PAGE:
Post a daily blog talking about each recording session. Use the flexibility and space that a blog affords you by posting in-depth reviews of each session along with lots of pictures.

  • Photo Galleries

Post extensive photo galleries on your website from each recording session.

  • Video blog

Same concept as the blog, but you can make it more visual by filming throughout the recording sessions and including some of that footage in a video blog review from each session.

  • Live streaming

Take video to the next level by setting up a live stream of the recording sessions on your website so fans can see in real-time what your recording process is like.

  • Post rough tracks

Every so often, post a rough take of a song on your website and even ask for feedback on it. This will not only drive fans to your site, but also give you some valuable insight into whether a song is connecting with people or not.


Have a contest

Being in studio provides a great opportunity to take fan engagement even further by having contests where you offer fans a chance to participate in the recording process. Try making the contest exclusive to your mailing list subscribers. This will not only help increase the number of subscribers, but also reward fans who are already on your list, something you should look to do as often as possible.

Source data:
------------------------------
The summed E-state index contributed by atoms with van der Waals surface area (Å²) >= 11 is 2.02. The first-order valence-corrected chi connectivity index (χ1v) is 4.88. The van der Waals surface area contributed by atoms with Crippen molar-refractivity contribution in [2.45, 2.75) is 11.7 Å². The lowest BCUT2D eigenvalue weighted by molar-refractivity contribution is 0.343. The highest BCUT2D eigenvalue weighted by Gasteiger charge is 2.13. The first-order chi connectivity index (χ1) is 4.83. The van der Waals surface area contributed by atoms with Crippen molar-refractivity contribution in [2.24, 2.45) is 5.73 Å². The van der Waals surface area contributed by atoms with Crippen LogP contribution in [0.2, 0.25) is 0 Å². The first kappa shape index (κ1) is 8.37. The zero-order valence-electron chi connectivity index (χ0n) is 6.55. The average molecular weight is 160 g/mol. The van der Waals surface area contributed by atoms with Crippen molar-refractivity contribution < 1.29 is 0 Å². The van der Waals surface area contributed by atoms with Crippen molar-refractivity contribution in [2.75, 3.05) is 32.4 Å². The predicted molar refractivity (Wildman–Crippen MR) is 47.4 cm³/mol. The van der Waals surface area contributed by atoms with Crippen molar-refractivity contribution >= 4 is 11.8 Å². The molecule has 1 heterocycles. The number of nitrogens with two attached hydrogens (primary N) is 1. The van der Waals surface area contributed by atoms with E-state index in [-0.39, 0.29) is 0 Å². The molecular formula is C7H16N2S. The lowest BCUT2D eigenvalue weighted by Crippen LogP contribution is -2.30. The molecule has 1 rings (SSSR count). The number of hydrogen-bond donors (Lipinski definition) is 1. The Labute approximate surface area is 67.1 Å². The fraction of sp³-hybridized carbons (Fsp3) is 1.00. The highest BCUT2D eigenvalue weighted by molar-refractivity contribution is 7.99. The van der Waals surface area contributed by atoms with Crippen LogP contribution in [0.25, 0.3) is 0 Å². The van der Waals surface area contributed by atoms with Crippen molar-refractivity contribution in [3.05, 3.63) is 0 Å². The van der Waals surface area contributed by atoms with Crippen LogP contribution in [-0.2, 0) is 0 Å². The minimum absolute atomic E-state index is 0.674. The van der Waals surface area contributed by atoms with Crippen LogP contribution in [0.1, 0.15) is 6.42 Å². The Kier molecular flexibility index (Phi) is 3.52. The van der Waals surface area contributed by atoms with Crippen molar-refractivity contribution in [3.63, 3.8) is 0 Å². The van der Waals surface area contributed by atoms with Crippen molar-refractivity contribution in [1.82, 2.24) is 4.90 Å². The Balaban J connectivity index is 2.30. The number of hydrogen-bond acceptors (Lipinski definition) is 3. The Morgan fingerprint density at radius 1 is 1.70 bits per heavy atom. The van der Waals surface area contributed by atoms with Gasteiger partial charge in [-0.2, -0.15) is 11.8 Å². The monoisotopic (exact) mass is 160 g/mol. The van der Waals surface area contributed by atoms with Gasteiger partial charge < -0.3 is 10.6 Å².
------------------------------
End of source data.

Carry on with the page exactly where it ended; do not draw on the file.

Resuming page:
Here are a few ideas for contests where fans could participate in the studio:

  • Invite fans to visit the studio during a recording session where they can take photos/video with the band, then take them out to dinner afterwards
  • If you need group back-up vocals or hand clapping for a particular song, instead of inviting a bunch of your friends to help out, invite a few of your fans to come into the studio and actually be on the album
  • Invite fans to sit-in on an exclusive listening session in the studio once the album is complete, and then throw an after-party to celebrate. Guaranteed your fans will post pics on Facebook and Twitter of their experience.

These are just some ideas to get you started. But by allowing your fans to be a part of your life in the studio, you also become a part of their lives. And guess what? People like to talk about their lives. So these are the fans that are going to do the best kind of marketing for you, which is word-of-mouth marketing. They’re going to talk about you on Twitter, Facebook and to their friends and family.